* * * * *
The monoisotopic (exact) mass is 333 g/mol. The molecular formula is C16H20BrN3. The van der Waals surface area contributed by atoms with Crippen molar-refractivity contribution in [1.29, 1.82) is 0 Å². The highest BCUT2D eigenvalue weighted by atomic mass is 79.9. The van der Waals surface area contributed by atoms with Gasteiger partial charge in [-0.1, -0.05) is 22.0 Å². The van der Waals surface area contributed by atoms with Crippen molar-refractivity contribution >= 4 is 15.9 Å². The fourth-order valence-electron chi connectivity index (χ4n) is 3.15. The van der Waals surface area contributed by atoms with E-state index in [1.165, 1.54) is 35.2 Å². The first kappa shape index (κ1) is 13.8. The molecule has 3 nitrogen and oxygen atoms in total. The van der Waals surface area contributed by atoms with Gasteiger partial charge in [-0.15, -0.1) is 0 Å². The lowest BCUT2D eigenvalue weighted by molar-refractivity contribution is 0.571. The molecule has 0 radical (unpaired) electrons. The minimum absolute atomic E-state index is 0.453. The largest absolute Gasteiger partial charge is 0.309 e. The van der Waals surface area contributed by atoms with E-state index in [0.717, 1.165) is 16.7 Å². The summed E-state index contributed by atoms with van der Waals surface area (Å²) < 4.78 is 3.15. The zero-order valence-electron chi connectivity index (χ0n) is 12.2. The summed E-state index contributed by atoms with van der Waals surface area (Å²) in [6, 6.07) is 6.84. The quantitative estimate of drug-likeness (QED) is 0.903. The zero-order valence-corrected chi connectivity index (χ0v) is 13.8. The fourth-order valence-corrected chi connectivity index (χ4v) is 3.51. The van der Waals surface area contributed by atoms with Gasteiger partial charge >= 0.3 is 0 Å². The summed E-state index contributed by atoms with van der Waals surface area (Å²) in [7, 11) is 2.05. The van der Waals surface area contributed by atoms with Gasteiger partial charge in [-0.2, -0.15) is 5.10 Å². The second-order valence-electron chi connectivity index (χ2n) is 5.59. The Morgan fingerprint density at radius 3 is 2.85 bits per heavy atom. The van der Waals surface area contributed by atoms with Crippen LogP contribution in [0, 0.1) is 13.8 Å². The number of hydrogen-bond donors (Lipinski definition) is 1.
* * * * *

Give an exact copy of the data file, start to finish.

The monoisotopic (exact) mass is 333 g/mol. The molecular formula is C16H20BrN3. The van der Waals surface area contributed by atoms with Crippen molar-refractivity contribution in [1.29, 1.82) is 0 Å². The highest BCUT2D eigenvalue weighted by atomic mass is 79.9. The van der Waals surface area contributed by atoms with Gasteiger partial charge in [-0.1, -0.05) is 22.0 Å². The van der Waals surface area contributed by atoms with Crippen molar-refractivity contribution >= 4 is 15.9 Å². The fourth-order valence-electron chi connectivity index (χ4n) is 3.15. The van der Waals surface area contributed by atoms with E-state index in [1.165, 1.54) is 35.2 Å². The first kappa shape index (κ1) is 13.8. The molecule has 3 nitrogen and oxygen atoms in total. The van der Waals surface area contributed by atoms with Gasteiger partial charge in [-0.15, -0.1) is 0 Å². The lowest BCUT2D eigenvalue weighted by molar-refractivity contribution is 0.571. The molecule has 0 radical (unpaired) electrons. The minimum absolute atomic E-state index is 0.453. The largest absolute Gasteiger partial charge is 0.309 e. The van der Waals surface area contributed by atoms with E-state index in [0.717, 1.165) is 16.7 Å². The summed E-state index contributed by atoms with van der Waals surface area (Å²) < 4.78 is 3.15. The zero-order valence-electron chi connectivity index (χ0n) is 12.2. The summed E-state index contributed by atoms with van der Waals surface area (Å²) in [6, 6.07) is 6.84. The quantitative estimate of drug-likeness (QED) is 0.903. The zero-order valence-corrected chi connectivity index (χ0v) is 13.8. The fourth-order valence-corrected chi connectivity index (χ4v) is 3.51. The van der Waals surface area contributed by atoms with Gasteiger partial charge >= 0.3 is 0 Å². The summed E-state index contributed by atoms with van der Waals surface area (Å²) in [7, 11) is 2.05. The van der Waals surface area contributed by atoms with Gasteiger partial charge in [-0.2, -0.15) is 5.10 Å². The second-order valence-electron chi connectivity index (χ2n) is 5.59. The Morgan fingerprint density at radius 3 is 2.85 bits per heavy atom. The van der Waals surface area contributed by atoms with Crippen LogP contribution in [0, 0.1) is 13.8 Å². The number of hydrogen-bond donors (Lipinski definition) is 1.